From January to March, the Western Quality season, Monsoon rains interspersed with dry periods and cool nights combine to produce a large leaf with high sap content. The leaf blooms vigorously each morning ripe for the plucking, a phenomenon known as the flush. It is during this time that St. Coombs’ finest teas are produced. These tend to be exceptionally aromatic, light in the cup with a thick medium body and long finish. St. Coombs’ Flowery Pekoe is a shining example of this excellent quality. In general, FP teas are laborious to produce and require hand sorting in order to ensure an even grade. As such, they are produced in limited quantity and can be difficult to obtain. Our long-term relationship with the estate allows us to secure a good supply year after year. We can confidently say that a freshly brewed cup of St. Coombs’ stands alone as one of Sri Lanka’s premiere tea offerings.

Tasters Review:
This FB Flowery Pekoe Black Tea from the Dimbula, Sri Lanka Region really fits the bills as a Luxury Black Tea in their ever-growing catalog of tea offerings over at Culinary Teas!

I drink all of my teas ‘straight-up’ with no milk or additives and from what I have read it’s completely acceptable to drink this luxury black tea this way but it also takes well to milk or non-dairy milks if you wish.  I infused the tea leaves for about 3 minutes – but – the product description says you can infusion them for up to 7 minutes if that is your preference.  The post-infusion liquor color is that of a yellow-brown tending towards golden.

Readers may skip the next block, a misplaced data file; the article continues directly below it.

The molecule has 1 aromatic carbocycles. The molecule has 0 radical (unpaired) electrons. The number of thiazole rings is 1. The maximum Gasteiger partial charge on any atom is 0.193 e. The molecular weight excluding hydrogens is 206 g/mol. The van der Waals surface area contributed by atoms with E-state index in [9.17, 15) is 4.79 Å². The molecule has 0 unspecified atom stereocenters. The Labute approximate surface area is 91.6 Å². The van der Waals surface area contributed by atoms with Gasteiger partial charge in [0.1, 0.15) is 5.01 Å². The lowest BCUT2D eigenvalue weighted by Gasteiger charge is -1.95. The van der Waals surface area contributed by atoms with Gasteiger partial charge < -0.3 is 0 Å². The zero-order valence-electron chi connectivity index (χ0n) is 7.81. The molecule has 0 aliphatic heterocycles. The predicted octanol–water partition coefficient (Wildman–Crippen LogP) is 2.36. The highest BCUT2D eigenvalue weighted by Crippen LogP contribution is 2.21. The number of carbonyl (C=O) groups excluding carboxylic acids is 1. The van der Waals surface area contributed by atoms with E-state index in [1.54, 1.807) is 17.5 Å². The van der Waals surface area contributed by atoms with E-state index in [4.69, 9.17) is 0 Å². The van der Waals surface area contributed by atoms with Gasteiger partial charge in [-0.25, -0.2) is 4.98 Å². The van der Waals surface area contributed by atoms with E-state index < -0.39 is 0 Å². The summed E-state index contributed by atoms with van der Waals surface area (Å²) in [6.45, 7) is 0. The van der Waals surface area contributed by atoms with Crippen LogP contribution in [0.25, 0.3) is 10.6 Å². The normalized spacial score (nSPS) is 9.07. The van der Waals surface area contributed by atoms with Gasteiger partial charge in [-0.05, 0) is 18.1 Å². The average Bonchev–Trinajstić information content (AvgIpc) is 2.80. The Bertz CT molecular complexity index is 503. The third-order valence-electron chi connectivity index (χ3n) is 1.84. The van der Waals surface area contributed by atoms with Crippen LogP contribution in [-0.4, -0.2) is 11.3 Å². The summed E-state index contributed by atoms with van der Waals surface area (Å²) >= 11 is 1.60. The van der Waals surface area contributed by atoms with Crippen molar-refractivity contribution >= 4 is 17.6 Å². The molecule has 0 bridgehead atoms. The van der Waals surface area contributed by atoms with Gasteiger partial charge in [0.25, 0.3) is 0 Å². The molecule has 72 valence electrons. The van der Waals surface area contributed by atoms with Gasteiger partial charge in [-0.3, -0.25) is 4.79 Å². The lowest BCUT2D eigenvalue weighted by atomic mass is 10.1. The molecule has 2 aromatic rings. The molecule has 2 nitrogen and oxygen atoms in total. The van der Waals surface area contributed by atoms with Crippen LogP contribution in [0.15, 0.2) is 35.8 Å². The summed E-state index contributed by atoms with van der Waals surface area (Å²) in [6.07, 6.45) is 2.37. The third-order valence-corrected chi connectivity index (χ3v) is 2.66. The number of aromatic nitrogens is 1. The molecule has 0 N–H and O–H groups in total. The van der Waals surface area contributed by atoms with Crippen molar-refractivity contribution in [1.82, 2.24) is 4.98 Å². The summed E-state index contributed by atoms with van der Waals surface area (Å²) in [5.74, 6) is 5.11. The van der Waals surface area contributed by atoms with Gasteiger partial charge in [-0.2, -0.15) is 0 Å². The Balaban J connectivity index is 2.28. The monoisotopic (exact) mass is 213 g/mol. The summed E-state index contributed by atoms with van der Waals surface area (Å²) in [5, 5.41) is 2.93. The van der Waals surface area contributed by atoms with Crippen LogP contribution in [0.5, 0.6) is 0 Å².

Once I started sipping this tea – I KNEW it was for me!  A nice, solid black tea with sweet florally notes and a more perfume-like flower flavor on the end sip.  It’s slightly astringent and overall well rounded.  This is a great black tea to have on hand for any time of day!

Organic Tanzania Tea from Culinary Teas

tanzania_organicTea Information:

Leaf Type:  Black

Where to Buy:  Culinary Teas

Tea Description: 

This organic tea comes from Usambara in northern Tanzania. Years ago lions freely roamed this region. The tea is reddish and the cup has a full and malty flavored.

Learn more about this tea here.

Taster’s Review:

Mmm!  It’s been a little while since I last had a pure Tanzania black tea.  It’s a tea that’s always welcome in my teacup!  I love the rich, malty flavor!

The dry leaf is a very small CTC leaf.  What that says to me is that I need to make a couple of adjustments to my brewing routine.  First, I have a smaller leaf so there is more surface area exposed.  So, I want to cut the brew time a little bit so that I don’t wind up with a bitter tasting cup!  With a small cut leaf like this, I usually brew the tea for just 2 – 2 1/2 minutes.  Since I brewed this in my Kati tumbler, I went with 2 1/2 minutes.  If I were brewing it in my Breville tea maker, I’d go with 2 minutes.

Also with the smaller cut leaf, you have more leaf in a measuring vessel than you would with a full leaf.  That is to say that 1 bamboo scoop of this tea would be more tea than 1 bamboo scoop of a whole leaf tea.  So, I reduce the amount of tea that I measure into the basket of the tumbler.  So instead of a bamboo scoop, I went with 3/4 bamboo scoop of leaf.

And the flavor is exactly what I was looking for this morning!  It’s rich, full-flavored and loaded with the gusto I need to get myself going today!  It is so malty – it would rival a favorite Assam!  And the flavor is less harsh than Assam (Assam can sometimes be bitter!)  This has a lovely caramel undertone that melds nicely with the malt.  Notes of earth, leather, hints of molasses.  As I near mid-cup, I start to pick up on some stone fruit notes.  Plum.  Caramelized plum!

Delightful!  I love that this tea is organic.  But even more than that, I love that this is a full-bodied, flavorful cup of tea that has given me the invigorating kick that I needed today!